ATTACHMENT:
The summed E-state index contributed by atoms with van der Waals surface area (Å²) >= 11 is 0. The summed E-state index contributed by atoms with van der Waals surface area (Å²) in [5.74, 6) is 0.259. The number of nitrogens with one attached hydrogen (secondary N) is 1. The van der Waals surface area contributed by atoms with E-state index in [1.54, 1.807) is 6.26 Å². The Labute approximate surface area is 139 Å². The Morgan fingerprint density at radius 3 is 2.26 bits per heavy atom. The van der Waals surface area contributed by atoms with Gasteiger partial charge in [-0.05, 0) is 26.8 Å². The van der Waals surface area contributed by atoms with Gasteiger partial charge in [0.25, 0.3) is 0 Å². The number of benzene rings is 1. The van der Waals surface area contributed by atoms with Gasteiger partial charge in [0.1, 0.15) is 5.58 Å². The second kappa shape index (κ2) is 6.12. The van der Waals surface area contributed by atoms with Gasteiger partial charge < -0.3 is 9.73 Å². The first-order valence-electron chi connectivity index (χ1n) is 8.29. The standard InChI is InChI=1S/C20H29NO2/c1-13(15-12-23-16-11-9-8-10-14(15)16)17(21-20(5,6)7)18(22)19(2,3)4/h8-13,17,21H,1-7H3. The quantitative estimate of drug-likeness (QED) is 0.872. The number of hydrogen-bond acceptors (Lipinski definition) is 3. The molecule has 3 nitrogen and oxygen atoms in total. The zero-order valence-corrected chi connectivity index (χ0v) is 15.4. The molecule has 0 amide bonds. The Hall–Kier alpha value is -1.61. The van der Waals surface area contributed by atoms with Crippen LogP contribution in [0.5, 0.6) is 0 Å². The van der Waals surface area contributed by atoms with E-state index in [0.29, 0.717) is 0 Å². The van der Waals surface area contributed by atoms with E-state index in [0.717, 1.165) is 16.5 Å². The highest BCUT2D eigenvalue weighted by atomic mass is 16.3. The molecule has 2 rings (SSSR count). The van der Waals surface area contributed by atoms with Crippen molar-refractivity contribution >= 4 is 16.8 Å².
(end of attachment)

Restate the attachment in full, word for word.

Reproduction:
The summed E-state index contributed by atoms with van der Waals surface area (Å²) >= 11 is 0. The summed E-state index contributed by atoms with van der Waals surface area (Å²) in [5.74, 6) is 0.259. The number of nitrogens with one attached hydrogen (secondary N) is 1. The van der Waals surface area contributed by atoms with E-state index in [1.54, 1.807) is 6.26 Å². The Labute approximate surface area is 139 Å². The Morgan fingerprint density at radius 3 is 2.26 bits per heavy atom. The van der Waals surface area contributed by atoms with Gasteiger partial charge in [-0.05, 0) is 26.8 Å². The van der Waals surface area contributed by atoms with Gasteiger partial charge in [0.25, 0.3) is 0 Å². The number of benzene rings is 1. The van der Waals surface area contributed by atoms with Gasteiger partial charge in [0.1, 0.15) is 5.58 Å². The second kappa shape index (κ2) is 6.12. The van der Waals surface area contributed by atoms with Gasteiger partial charge < -0.3 is 9.73 Å². The first-order valence-electron chi connectivity index (χ1n) is 8.29. The standard InChI is InChI=1S/C20H29NO2/c1-13(15-12-23-16-11-9-8-10-14(15)16)17(21-20(5,6)7)18(22)19(2,3)4/h8-13,17,21H,1-7H3. The quantitative estimate of drug-likeness (QED) is 0.872. The number of hydrogen-bond acceptors (Lipinski definition) is 3. The molecule has 3 nitrogen and oxygen atoms in total. The zero-order valence-corrected chi connectivity index (χ0v) is 15.4. The molecule has 0 amide bonds. The Hall–Kier alpha value is -1.61. The van der Waals surface area contributed by atoms with Crippen LogP contribution in [0.5, 0.6) is 0 Å². The van der Waals surface area contributed by atoms with E-state index in [0.29, 0.717) is 0 Å². The van der Waals surface area contributed by atoms with E-state index in [0.717, 1.165) is 16.5 Å². The highest BCUT2D eigenvalue weighted by atomic mass is 16.3. The molecule has 2 rings (SSSR count). The van der Waals surface area contributed by atoms with Crippen molar-refractivity contribution >= 4 is 16.8 Å².